The Approach say they are “pleased to present Running Doggerel, the second solo exhibition by Caitlin Keogh at the gallery. This group of twelve new paintings interpret a long, frieze-like collage. Keogh’s source material consists of thousands of art museum postcards, online search results, phone photos, and monograph reproductions. The collage is composed intuitively, with things loosely adhered and continuously moved during the process of translating into paint. Overall, the emphasis is on the studio as the site of reflection and production, rather than the materials’ narrative or historical importance. The paintings can be viewed as one large composition, discrete units, or smaller series.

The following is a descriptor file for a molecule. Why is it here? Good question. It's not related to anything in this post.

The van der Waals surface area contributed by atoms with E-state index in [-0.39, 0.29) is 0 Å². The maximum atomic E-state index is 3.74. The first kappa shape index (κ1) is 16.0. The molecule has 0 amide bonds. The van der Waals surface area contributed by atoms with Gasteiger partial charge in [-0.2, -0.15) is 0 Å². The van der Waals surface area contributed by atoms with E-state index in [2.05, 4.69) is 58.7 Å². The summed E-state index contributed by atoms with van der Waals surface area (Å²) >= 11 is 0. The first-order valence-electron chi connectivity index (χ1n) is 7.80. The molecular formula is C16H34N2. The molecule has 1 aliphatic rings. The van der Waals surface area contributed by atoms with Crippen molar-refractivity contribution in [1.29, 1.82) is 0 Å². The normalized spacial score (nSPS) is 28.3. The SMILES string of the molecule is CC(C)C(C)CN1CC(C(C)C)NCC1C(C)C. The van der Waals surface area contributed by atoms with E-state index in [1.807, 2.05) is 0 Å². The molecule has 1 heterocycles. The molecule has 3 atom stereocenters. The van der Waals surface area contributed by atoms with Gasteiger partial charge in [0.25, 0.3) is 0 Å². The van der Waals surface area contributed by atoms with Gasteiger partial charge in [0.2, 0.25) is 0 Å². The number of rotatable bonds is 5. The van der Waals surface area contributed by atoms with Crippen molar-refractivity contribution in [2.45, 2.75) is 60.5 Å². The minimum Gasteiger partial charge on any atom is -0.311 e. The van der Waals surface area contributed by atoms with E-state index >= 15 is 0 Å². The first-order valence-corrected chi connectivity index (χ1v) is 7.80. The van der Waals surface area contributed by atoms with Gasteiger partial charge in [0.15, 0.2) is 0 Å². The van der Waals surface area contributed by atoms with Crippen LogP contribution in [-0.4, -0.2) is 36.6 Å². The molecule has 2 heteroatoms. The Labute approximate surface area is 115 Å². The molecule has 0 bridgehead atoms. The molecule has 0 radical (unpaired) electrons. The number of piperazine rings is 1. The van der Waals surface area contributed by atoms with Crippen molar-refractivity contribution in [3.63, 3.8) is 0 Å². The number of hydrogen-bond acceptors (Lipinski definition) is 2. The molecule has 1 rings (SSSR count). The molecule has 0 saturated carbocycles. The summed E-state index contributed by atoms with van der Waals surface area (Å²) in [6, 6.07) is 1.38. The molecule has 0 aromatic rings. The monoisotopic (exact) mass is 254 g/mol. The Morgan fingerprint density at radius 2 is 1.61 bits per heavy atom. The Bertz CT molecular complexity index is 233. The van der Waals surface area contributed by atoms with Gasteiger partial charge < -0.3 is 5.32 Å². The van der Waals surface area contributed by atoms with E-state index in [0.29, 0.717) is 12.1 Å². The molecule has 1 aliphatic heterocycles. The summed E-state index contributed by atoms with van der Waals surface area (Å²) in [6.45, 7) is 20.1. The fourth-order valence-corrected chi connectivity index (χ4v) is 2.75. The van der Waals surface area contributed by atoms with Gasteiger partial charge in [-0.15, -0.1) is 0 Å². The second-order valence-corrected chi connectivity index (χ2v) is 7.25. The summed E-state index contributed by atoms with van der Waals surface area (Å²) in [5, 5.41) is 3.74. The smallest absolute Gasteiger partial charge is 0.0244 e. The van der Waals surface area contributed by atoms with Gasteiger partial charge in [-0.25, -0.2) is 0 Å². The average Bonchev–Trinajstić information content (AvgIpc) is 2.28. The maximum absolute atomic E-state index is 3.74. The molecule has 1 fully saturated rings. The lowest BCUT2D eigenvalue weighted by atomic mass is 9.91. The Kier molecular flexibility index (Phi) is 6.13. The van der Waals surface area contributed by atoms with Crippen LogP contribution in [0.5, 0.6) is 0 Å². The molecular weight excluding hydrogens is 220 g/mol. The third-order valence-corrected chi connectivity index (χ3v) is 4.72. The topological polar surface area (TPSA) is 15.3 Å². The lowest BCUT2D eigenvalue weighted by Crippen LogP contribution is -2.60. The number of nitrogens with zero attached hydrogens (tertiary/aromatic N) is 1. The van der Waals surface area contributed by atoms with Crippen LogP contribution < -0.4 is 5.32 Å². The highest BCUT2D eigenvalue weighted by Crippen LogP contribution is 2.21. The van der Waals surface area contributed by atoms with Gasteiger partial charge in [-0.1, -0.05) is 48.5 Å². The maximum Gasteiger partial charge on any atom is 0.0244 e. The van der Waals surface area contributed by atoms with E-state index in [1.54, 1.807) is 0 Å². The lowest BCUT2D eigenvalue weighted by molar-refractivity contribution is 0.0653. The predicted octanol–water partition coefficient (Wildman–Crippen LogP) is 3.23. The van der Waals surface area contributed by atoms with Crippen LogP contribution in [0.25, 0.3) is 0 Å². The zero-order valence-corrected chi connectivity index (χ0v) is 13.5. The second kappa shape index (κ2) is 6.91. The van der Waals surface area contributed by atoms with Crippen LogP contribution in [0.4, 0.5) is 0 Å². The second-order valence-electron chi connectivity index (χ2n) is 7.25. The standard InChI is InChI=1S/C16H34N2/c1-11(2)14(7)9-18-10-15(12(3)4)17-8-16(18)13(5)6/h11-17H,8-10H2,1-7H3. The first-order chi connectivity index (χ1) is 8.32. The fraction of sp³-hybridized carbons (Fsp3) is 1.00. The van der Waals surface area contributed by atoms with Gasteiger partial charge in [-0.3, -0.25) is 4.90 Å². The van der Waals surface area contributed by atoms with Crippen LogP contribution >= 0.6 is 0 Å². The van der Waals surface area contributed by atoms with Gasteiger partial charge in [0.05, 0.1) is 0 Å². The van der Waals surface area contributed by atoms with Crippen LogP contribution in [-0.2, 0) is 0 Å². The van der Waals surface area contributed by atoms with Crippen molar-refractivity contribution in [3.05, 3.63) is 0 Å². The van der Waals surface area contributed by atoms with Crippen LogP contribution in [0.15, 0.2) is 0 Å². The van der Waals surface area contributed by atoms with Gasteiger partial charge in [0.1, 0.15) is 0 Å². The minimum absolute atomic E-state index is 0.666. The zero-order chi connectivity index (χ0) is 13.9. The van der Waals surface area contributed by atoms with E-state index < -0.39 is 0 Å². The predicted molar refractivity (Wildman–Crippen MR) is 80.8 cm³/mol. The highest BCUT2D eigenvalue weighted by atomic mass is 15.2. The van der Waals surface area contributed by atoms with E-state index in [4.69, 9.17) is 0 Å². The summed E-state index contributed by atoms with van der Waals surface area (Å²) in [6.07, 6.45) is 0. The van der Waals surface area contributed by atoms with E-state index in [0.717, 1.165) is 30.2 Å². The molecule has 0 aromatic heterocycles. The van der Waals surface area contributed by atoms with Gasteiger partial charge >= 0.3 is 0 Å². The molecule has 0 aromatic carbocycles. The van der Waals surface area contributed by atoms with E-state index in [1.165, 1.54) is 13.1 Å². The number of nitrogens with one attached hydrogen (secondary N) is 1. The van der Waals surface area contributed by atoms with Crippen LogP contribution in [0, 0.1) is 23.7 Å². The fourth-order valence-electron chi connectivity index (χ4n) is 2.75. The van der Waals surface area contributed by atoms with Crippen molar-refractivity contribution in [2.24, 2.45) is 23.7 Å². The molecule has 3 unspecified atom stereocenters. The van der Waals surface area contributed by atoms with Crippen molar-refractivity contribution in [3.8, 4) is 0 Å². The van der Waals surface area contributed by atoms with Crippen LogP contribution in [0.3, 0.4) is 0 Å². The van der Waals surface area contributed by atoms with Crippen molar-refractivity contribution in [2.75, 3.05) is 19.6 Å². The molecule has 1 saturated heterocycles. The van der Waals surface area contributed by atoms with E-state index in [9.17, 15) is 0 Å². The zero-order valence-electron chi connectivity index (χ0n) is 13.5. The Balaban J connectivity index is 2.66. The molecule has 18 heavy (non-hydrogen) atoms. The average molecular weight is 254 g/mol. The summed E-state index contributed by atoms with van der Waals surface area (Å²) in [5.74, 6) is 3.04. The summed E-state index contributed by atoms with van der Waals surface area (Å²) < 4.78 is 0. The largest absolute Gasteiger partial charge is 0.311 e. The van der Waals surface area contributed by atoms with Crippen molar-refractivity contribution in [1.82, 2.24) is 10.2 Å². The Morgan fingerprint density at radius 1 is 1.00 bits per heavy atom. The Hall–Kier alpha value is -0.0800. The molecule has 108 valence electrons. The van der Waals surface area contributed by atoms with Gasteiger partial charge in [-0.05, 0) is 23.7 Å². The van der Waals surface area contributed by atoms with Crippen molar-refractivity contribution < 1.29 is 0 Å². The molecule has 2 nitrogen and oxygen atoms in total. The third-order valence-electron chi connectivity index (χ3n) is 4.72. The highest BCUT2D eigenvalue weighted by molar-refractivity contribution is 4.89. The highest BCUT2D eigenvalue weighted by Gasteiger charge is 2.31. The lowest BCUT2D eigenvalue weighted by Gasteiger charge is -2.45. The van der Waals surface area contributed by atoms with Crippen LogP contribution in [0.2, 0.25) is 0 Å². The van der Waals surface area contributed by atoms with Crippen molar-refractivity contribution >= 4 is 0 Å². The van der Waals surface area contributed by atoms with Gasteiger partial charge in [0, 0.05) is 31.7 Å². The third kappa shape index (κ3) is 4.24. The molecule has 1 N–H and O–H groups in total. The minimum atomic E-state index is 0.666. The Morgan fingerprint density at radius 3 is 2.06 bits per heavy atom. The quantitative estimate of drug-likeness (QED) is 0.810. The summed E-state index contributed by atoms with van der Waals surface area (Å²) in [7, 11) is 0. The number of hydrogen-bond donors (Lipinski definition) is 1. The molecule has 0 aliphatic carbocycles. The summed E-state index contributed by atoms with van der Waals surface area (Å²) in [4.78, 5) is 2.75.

The title Running Doggerel plays on a flexible mode of poetry made of uneven rhyming schemes, often associated with nursery rhymes and simple, common words. Keogh’s visual composition often loosely rhymes (a hand of a broken roman statue shadowed nearby with the waving hand in a Picabia illustration, for example) and the works’ cadence is established by things clustering together and drifting apart. Much of the imagery comes from familiar sources in the artist’s oeuvre, such as medieval marginalia, the 19th century aesthetic movement, fragmented classical statuary, Surrealist illustration, and 20th century anatomical diagrams; some motifs have appeared in Keogh’s previous paintings. The group of Correspondence Paintings feature postcards purchased at art museums or mailed to her from her friend and former art history teacher, M. Dorsch, tethered with passementerie into a thematic but modular painting object.